by Paul Sanders
Whether you want to build your own PC from scratch or you simply want to upgrade your old computer, you need to know the basic computer hardware to include. As long as you include all of these components, you will have a functional home computer, perfect for Web browsing and common PC tasks. If you leave any of these out, your system won't run. If want a more advanced system, use this list as your foundation and build from there.
Motherboard: For everyday computing power, only a very basic, inexpensive motherboard is necessary. If you're upgrading an old computer, you can use the existing motherboard as long as it is compatible with other hardware you want to use. Pay attention to computer hardware specifications, such as the compatible CPU types and expansion slot types, which will determine what type of other computer hardware you will be able to use.
Memory: You computer needs random access memory (RAM) to function. More RAM will help improve the speed and multi-tasking ability of your computer, as will faster RAM types. You'll find both DDR2 and DDR3 types of RAM to work with most motherboards, though DDR3 is faster. RAM, like the rest of your computer hardware, must be compatible with the motherboard you are using.
Processors: New processors will always be "multi-core" processors, meaning that the chip has multiple microprocessors working in tandem with one another. These processors are fast, but they may not be compatible with older motherboards. Check the compatibility of your computer hardware before you buy.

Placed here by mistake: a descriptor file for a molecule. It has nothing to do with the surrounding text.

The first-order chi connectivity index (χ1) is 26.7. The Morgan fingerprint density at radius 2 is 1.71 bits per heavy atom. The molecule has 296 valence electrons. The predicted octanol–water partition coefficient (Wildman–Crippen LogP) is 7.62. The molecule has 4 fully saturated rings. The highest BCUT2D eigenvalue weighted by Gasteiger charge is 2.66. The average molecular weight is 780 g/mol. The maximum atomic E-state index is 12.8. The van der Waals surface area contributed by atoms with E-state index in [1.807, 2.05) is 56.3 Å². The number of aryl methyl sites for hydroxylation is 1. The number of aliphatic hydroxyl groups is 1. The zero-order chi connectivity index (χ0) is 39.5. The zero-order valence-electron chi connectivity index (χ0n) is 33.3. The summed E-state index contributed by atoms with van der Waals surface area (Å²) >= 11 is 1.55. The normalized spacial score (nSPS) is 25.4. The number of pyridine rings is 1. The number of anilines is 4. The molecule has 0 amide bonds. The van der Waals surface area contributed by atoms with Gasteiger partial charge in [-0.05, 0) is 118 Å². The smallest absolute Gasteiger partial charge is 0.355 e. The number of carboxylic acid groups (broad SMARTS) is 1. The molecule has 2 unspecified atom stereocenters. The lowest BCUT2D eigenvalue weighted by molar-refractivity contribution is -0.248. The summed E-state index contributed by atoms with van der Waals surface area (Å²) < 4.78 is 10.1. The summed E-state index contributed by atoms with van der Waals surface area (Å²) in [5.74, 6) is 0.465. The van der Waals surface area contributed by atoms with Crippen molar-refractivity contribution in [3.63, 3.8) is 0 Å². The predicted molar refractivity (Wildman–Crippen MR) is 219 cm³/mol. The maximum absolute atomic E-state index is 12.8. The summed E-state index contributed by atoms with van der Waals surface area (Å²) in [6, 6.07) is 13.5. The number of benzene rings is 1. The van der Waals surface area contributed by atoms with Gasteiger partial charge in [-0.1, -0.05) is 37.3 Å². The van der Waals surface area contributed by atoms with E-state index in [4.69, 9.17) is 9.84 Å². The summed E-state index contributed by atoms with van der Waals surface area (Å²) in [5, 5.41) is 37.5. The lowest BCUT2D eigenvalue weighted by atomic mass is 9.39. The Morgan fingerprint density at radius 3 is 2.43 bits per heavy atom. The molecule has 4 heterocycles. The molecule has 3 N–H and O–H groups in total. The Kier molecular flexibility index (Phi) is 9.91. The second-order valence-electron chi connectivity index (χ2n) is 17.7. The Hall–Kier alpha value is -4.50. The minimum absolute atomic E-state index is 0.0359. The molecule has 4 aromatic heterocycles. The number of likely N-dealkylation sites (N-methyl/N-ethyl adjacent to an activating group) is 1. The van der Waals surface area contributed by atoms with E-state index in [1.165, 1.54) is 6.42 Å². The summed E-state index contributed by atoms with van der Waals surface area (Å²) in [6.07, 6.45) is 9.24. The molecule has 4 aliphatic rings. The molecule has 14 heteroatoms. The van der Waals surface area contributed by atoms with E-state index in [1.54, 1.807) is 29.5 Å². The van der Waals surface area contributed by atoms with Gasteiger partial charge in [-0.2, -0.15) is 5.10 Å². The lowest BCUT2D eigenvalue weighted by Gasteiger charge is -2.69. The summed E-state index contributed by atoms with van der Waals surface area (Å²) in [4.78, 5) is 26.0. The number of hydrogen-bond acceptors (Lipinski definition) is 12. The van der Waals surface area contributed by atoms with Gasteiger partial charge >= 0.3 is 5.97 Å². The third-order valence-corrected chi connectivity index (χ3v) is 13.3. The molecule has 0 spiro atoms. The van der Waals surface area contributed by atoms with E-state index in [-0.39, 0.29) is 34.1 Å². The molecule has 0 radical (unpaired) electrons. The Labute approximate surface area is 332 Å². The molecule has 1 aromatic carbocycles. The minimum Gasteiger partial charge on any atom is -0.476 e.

Hard drive: A new hard drive can dramatically increase your storage space for very little money. Storage computer hardware, like internal and external hard drives, connects to your motherboard via SATA cables or IDE cables.
Expansion cards: Video cards and sound cards add extra capabilities and processing power to your computer. While they technically are not essential computer hardware, they will be necessary for certain video games and home theater functions. Computer parts like video cards require compatible expansion slots on your motherboard, such as PCI-E or AGP. PCI-E is the industry standard for most cards, but older motherboards may still use regular PCI slots.